Inflation Is An Insurance Premium Against illiquid Markets

Inflation is an insurance premium

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Bitcoin has given us a new way to store the product of our labour and gamified savings to an extent, a past time that has long since become futile under the fiat regime. As a working pleb, each of us only has a few decades of earning potential based on our labour and time. It is finite and how we squander it under a fiat standard is a greek tragedy.

If money is representative of your efforts, your skill, your time and your energy, then under a fiat system, you’re actively being siphoned from with no way to stop it, only to stem the bleeding. You can actively see how this energy drain has made us lethargic and discontent, and without temporary sugar rushes from government and central banking, the walking dead, or should I say “working dead”, continue to meander on, and we call it the modern economy.

People are angry; they are disillusioned and confused; what did they do wrong? Why, no matter how hard I work, do I not seem to reap much fruit for my labour, and why does the fruit I do reap get smaller and smaller? It’s enough to drive anyone mad or run straight for the closest cliff.

I know I’ve felt that way; the fact that I couldn’t get ahead simply by working remained a splinter in my mind, which led me to bitcoin, and I am grateful for it.

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At last, I found bitcoin

Your transition toward bitcoin

Now that we know the dangers of fiat and we have a tool to protect ourselves from the uncertainty of this fragile system, how we migrate has become a topic I’ve been thinking about a lot lately. I’ve been having debates with myself and my fellow bitcoiners on what they think of a cash position as it pertains to their savings.

I think we can all agree cash is trash as a long-term store of value, regardless of the fiat currency you’re holding. But there is very little we can do about that; that’s why we have bitcoin. Also, most of us who look to acquire bitcoin do so by trading cash for bitcoin on centralised exchanges or via P2P trades.

Like it or not, cash is a big part of the bitcoin ecosystem, so how we handle our cash position when it comes to bitcoin is 50% of every decision. Cash is how we get paid, cash is how we pay others, and cash is how we denominate our assets and liabilities.

Despite its obvious flaws, cash is widely accepted, deeply liquid and widely available, and those merits are often undervalued by bitcoiners.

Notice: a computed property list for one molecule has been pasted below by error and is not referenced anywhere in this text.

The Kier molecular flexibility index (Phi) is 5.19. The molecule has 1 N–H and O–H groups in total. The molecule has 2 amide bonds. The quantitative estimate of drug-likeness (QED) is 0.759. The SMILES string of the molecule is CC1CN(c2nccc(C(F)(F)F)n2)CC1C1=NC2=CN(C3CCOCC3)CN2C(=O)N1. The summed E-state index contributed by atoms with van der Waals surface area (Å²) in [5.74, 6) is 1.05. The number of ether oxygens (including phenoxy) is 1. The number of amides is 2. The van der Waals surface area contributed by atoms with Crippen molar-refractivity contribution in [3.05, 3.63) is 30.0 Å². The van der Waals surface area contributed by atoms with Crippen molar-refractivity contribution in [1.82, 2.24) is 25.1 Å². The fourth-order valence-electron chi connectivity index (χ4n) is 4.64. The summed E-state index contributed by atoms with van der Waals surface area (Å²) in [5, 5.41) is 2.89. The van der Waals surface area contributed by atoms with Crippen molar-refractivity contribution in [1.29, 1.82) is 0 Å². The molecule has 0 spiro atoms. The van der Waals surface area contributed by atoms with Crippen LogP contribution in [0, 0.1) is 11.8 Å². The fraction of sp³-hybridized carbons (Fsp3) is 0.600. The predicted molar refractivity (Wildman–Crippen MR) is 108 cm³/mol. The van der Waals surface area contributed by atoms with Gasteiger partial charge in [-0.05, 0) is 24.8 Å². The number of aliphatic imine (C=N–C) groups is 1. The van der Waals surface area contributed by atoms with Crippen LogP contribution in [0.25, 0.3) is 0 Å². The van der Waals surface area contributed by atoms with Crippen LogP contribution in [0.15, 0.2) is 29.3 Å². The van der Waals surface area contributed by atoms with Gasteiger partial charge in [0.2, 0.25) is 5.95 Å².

Cash is a melting ice cube

“We really felt we were on a $500M melting ice cube, Once the real yield on our treasury got to more than negative 10%, we realized that everything we are doing on P&L is irrelevant.”

Micheal Saylor – MicroStrategy (NASDAQ:MSTR) CEO

Get off zero

The first type of stacker is the pre-coiner or newcoiner; we’ve all been there; when bitcoin is sub 1% or 1% of your net worth, you’re still figuring it out, or you’re not ready to commit, and that’s perfectly fine. Your cash position may be quite large compared to your bitcoin position, but I often see it as an hourglass.

It’s only a matter of time before more fiat drips into the bitcoin side of the jar.

  • Either through the fact that bitcoin continues to appreciate and you want to gain more exposure to it, as your cash continues to underperform.
  • Or it could be due to your growing conviction regardless of the price, and you are becoming more comfortable with bitcoin the network and bitcoin the asset and would like a larger share of the network.

The one downside to me of the get-off zero crowds tend to be infrequent buyers; they’ll buy at certain times and don’t fully channel the volatility of bitcoin to their advantage. The other negative of the get-off-zero strategy is you expose a larger size of cash to debasement the longer you leave it in fiat.

Get on zero

Then we get the other side of the trade, the get-on-zero crowd; these bitcoiners want to hear nothing about fiat, they don’t want to touch it, they’ve already got 90 – 100% of their net worth in bitcoin, and they’re not going back. They may keep a small cash position to service fiat liabilities, or it could be that fiat rises from zero each month as they earn a salary, but you can be sure anything they don’t need gets smash bought into bitcoin.

These bitcoin holders will either keep enough fiat to match their bills and certain purchases, use debt to finance their lives and only pay it back with the fiat they earn, or they’ll liquidate bitcoin strategically to cover their expenses.

In this moment, I think that getting on zero carries more risk than I would like for myself. I do not want to have to sell my bitcoin if I made a miscalculation on my fiat obligations or I am met with the need to use fiat I don’t have on hand. Depending on the time I would need to sell, it could put a serious dent in my ability to stack for the future if you’re liquidating in a bear market.